Trainee policeman, protester killed in Guinea riots
Conakry (AFP) - At least two people including a trainee policeman were killed and 33 wounded as residents angry at power shortages rioted in the Guinean capital Conakry on Tuesday, security sources and witnesses told AFP.
The officer was struck by a stone and beaten to death by a mob as he fell from a pick-up truck while a protester died when he was hit accidentally by a police car, force spokesman Mamadou Alpha Barry told AFP.
The violence broke out as police used teargas and batons to disperse thousands of demonstrators who responded by throwing stones, burning tyres and overturning rubbish, with some witnesses reporting seeing officers firing live ammunition.
The protester had been trying to escape police brandishing batons when he was run over, a man identifying himself as the victim's brother told AFP, adding that he was dragged several metres and "died on the spot".
Medical sources told AFP at least 33 people had received treatment for minor injuries in two clinics before being allowed to leave.
The protesters gathered spontaneously at the end of a grace period lasting a week during which Prime Minister Mohamed Said Fofana had asked for time to solve electricity cuts affecting several areas of the capital.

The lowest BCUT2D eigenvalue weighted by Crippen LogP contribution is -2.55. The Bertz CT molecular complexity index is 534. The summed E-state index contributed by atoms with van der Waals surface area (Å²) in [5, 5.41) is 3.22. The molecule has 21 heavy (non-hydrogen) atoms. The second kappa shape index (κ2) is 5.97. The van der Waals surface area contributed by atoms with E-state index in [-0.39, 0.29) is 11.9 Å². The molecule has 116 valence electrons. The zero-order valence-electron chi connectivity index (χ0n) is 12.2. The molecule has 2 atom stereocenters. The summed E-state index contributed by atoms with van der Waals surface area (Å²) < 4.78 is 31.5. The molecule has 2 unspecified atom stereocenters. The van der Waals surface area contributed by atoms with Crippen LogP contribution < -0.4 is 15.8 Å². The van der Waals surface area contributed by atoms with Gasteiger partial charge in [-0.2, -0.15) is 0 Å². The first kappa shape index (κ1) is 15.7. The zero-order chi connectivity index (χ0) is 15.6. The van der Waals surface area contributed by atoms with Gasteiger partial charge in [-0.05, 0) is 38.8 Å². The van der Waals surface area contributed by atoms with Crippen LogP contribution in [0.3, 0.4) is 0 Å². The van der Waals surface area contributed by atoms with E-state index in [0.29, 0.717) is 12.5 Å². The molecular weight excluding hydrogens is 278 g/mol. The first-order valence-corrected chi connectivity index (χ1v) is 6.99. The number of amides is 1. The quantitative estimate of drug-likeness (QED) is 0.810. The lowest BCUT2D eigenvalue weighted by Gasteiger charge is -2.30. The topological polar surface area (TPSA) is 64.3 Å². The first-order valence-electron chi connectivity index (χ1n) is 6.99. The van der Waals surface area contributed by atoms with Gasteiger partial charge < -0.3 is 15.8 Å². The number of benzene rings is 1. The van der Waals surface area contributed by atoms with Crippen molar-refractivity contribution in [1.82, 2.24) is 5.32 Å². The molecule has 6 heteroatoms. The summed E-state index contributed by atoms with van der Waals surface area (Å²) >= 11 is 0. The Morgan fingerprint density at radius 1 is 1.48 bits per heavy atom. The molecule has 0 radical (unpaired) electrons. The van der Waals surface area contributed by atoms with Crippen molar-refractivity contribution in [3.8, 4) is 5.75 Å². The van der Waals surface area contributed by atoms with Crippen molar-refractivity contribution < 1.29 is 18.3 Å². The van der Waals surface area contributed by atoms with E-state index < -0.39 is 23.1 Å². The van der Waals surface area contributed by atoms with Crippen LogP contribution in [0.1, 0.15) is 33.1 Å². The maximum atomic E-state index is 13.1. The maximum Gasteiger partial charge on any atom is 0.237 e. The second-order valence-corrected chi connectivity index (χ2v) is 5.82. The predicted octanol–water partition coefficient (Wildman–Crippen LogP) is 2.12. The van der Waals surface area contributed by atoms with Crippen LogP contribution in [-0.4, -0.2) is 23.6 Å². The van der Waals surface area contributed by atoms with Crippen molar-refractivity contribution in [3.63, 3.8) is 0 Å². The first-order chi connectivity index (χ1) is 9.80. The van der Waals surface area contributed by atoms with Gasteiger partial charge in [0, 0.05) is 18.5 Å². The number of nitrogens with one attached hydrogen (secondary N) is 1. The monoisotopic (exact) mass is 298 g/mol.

"The prime minister came here on February 10 following another protest and he asked us to keep the peace for a week to allow 'Electricite de Guinea' to turn the power back on in our neighbourhoods," said Abdul Aziz Soumah.
"Up until yesterday nothing had happened and we are back in the streets to remind him of his promise."
Conakry governor Sekou Resco Camara said late Monday he was aware of the possibility of "troublemakers" protesting and warned against "any attempt to destabilise the country".
He urged security forces to "prevent by all means necessary these protests by arresting and bringing before the courts all offenders".
Water and electricity cuts are common in the impoverished west African nation's main cities and regularly lead to violent unrest.